By Peggy Salvatore
I liked what I had heard about the 21st Century Cures Act. It seems like a good thing, about time, getting the FDA to streamline the drug and medical device approval process. The logic behind the bill is that a lot of patient information and data are available today that can be included in decision-making to accelerate the process with access to accurate, immediate information.
This legislation combines a few of my favorite things, namely health information technology and biopharma. The gist of the bill is that it is intended to accelerate the approval of drugs and medical devices through the FDA’s regulatory process by accepting new kinds of evidence of efficacy like physician’s documentation of patient response and patient registries, two sources of data much more accessible with health information technology.
The 21CCA (I just invented this acronym) throws in funding for the National Institutes of Health which has suffered from cutbacks in recent years. The article from which I drew this information quotes NIH Director Francis S. Collins, saying, “If we hadn’t had massive cuts to N.I.H., we probably would have a vaccine for Ebola.”
So far, this bill is sounding like a good thing. What’s not to like? I’m always looking for ants at the picnic. I found a few. Where is the money going to come from for the 21CCA?
Some bold and creative individual (or lobbyists) suggested the pharmaceutical industry pay for the cost of the FDA changes and the NIH funding in exchange for adding a few extra years of exclusivity to drug patents. Right now, drug companies get about 17 years of patent exclusivity including the years a drug is in clinical trial to earn back the billions the R&D drug industry spends developing branded (original, novel) drugs. When a drug goes off patent, generic drug companies are free to copy the drugs and sell them for pennies on the dollar because they didn’t incur the cost of development; they just reverse engineer the existing drug. That’s not a bad thing on its face. But the cost of research and development (and yes, yes, marketing to let patients, doctors and health plans know about the new drug) is recouped basically in those halcyon years of patent protection. Getting a few more years of exclusivity is worth a bundle of dough which the biopharma industry could funnel back a bit to updating the FDA regulatory process and funding NIH research. Based on the outcome of that suggestion, however, somebody must have screamed “greedy drug companies”. So that idea was off the table.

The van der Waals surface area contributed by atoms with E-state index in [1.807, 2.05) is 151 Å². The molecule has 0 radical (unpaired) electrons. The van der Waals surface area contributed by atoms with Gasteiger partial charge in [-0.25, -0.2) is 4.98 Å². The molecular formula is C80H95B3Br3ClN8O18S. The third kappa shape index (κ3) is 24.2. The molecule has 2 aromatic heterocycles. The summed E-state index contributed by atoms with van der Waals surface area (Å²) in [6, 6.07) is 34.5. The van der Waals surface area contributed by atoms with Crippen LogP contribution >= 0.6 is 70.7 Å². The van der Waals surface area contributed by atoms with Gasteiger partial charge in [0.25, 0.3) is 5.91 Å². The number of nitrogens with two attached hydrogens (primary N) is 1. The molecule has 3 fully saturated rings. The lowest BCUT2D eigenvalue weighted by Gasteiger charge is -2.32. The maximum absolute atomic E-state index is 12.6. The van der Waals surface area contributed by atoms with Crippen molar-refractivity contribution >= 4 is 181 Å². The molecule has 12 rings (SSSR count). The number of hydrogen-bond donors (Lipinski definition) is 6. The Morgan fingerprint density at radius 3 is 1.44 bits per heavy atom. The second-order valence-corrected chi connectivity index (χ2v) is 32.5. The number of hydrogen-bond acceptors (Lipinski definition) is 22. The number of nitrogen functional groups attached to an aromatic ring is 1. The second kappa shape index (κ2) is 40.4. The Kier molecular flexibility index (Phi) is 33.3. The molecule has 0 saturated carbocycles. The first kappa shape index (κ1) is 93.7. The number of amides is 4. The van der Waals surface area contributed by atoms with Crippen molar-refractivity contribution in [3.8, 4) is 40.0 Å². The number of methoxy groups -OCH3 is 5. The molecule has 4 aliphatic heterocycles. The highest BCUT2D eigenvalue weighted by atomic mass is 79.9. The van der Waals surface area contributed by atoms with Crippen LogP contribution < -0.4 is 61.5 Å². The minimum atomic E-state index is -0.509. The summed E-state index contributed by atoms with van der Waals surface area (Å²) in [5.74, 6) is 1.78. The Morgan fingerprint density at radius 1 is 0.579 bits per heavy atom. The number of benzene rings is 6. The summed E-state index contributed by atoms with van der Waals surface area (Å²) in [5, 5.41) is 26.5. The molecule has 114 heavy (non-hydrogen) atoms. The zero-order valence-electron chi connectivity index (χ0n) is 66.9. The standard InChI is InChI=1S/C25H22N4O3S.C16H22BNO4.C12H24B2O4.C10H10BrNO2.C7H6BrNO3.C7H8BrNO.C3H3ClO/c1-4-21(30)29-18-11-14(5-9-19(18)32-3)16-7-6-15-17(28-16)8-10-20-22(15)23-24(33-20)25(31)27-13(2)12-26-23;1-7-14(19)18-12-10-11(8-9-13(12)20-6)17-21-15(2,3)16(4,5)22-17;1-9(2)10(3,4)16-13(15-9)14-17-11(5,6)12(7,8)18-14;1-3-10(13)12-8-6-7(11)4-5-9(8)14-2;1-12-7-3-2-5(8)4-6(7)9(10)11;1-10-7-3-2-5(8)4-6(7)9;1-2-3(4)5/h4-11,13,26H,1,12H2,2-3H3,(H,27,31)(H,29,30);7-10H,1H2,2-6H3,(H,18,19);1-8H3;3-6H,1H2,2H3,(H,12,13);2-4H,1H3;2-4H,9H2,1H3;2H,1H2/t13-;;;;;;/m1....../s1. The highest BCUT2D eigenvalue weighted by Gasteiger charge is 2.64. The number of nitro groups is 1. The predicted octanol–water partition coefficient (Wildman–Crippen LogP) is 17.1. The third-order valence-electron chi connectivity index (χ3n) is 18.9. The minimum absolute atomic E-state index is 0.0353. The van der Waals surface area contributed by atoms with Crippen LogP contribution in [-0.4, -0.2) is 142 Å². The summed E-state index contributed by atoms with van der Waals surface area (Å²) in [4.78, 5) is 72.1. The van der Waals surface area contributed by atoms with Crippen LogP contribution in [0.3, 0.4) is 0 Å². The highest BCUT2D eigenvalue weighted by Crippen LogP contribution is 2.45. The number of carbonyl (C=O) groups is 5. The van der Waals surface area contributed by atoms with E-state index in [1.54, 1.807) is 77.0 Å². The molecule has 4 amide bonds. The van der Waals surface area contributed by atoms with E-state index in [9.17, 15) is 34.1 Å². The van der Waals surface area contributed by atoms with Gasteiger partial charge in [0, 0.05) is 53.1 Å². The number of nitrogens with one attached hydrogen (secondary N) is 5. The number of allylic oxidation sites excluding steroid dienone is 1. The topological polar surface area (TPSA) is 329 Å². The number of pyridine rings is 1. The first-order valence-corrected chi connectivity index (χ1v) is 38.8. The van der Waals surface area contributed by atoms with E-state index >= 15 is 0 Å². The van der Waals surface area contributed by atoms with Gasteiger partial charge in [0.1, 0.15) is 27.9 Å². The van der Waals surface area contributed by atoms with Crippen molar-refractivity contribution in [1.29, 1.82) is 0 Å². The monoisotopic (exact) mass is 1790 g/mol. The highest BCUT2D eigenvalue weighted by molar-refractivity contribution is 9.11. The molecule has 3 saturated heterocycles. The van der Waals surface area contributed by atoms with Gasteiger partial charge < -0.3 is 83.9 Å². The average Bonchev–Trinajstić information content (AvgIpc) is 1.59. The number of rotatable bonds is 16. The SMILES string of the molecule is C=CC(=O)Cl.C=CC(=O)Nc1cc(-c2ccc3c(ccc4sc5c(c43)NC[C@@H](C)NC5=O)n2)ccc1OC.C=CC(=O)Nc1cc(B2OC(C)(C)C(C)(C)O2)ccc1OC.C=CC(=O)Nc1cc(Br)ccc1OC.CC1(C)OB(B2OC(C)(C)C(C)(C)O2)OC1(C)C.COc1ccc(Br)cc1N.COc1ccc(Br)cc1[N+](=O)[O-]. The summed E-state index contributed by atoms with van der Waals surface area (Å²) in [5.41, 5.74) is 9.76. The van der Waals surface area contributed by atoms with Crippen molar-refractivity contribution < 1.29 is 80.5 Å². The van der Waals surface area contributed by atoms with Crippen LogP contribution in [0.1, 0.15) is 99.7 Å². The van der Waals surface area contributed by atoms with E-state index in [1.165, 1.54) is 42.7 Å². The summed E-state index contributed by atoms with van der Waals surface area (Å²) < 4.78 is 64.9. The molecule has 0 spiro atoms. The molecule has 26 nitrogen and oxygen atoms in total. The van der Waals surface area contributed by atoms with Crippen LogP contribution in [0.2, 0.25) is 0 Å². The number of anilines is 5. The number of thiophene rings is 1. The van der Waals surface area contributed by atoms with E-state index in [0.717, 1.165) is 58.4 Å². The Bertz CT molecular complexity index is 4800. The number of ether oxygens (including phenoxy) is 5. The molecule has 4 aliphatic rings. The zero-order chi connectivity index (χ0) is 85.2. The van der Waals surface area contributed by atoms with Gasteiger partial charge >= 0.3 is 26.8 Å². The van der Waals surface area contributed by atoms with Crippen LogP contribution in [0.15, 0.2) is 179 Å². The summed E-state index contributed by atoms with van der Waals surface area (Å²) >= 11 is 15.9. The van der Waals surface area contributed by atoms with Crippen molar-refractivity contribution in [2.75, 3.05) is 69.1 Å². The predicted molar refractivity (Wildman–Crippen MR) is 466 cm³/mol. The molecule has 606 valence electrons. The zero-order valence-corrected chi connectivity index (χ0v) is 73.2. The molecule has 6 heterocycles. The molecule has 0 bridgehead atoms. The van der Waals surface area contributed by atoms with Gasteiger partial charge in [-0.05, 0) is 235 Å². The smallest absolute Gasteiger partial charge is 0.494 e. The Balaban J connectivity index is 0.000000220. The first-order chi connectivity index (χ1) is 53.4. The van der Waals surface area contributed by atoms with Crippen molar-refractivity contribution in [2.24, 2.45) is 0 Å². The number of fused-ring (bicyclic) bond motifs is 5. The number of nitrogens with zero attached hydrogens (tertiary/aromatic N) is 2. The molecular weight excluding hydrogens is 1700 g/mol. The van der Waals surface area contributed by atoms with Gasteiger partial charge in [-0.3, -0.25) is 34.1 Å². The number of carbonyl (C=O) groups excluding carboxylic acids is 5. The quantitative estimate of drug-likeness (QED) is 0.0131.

The bill is now drafted so the money comes from…the oil industry. Hey, why not sell off some of our strategic oil reserves?
When healthcare turns to the energy sector to fund its forays into research, perhaps we need to re-evaluate whether we’re able to pay for the healthcare we’re getting or if some other agenda is skewing the game. Considering healthcare is coming up on 20% of the economy, you’d think it could pay for its own R&D. Apparently not.
I enthusiastically welcome comments to deepen my understanding of this issue.